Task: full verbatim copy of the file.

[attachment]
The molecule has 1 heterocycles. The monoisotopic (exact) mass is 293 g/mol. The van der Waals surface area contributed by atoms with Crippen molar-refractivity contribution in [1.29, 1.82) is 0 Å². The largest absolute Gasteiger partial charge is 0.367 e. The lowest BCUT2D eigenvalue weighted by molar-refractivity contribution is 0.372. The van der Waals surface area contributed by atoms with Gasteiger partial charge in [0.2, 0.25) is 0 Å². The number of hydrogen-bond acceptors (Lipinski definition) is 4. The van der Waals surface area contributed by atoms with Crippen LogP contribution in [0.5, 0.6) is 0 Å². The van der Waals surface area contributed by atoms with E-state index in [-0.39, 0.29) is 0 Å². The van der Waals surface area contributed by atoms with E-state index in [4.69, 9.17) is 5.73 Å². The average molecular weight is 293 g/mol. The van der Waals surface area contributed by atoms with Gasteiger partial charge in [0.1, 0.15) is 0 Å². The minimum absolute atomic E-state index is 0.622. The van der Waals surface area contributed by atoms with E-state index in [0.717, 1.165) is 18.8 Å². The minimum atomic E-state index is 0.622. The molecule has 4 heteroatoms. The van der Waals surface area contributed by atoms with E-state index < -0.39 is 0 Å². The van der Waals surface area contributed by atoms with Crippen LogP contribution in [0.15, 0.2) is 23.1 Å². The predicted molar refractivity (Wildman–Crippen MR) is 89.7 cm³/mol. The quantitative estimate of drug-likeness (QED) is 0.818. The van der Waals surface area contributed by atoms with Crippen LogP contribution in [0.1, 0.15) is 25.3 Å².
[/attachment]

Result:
The molecule has 1 heterocycles. The monoisotopic (exact) mass is 293 g/mol. The van der Waals surface area contributed by atoms with Crippen molar-refractivity contribution in [1.29, 1.82) is 0 Å². The largest absolute Gasteiger partial charge is 0.367 e. The lowest BCUT2D eigenvalue weighted by molar-refractivity contribution is 0.372. The van der Waals surface area contributed by atoms with Gasteiger partial charge in [0.2, 0.25) is 0 Å². The number of hydrogen-bond acceptors (Lipinski definition) is 4. The van der Waals surface area contributed by atoms with Crippen LogP contribution in [0.5, 0.6) is 0 Å². The van der Waals surface area contributed by atoms with E-state index in [-0.39, 0.29) is 0 Å². The van der Waals surface area contributed by atoms with E-state index in [4.69, 9.17) is 5.73 Å². The average molecular weight is 293 g/mol. The van der Waals surface area contributed by atoms with Gasteiger partial charge in [0.1, 0.15) is 0 Å². The minimum absolute atomic E-state index is 0.622. The van der Waals surface area contributed by atoms with E-state index in [0.717, 1.165) is 18.8 Å². The minimum atomic E-state index is 0.622. The molecule has 4 heteroatoms. The van der Waals surface area contributed by atoms with E-state index < -0.39 is 0 Å². The van der Waals surface area contributed by atoms with Crippen LogP contribution in [0.15, 0.2) is 23.1 Å². The predicted molar refractivity (Wildman–Crippen MR) is 89.7 cm³/mol. The quantitative estimate of drug-likeness (QED) is 0.818. The van der Waals surface area contributed by atoms with Crippen LogP contribution in [0.1, 0.15) is 25.3 Å².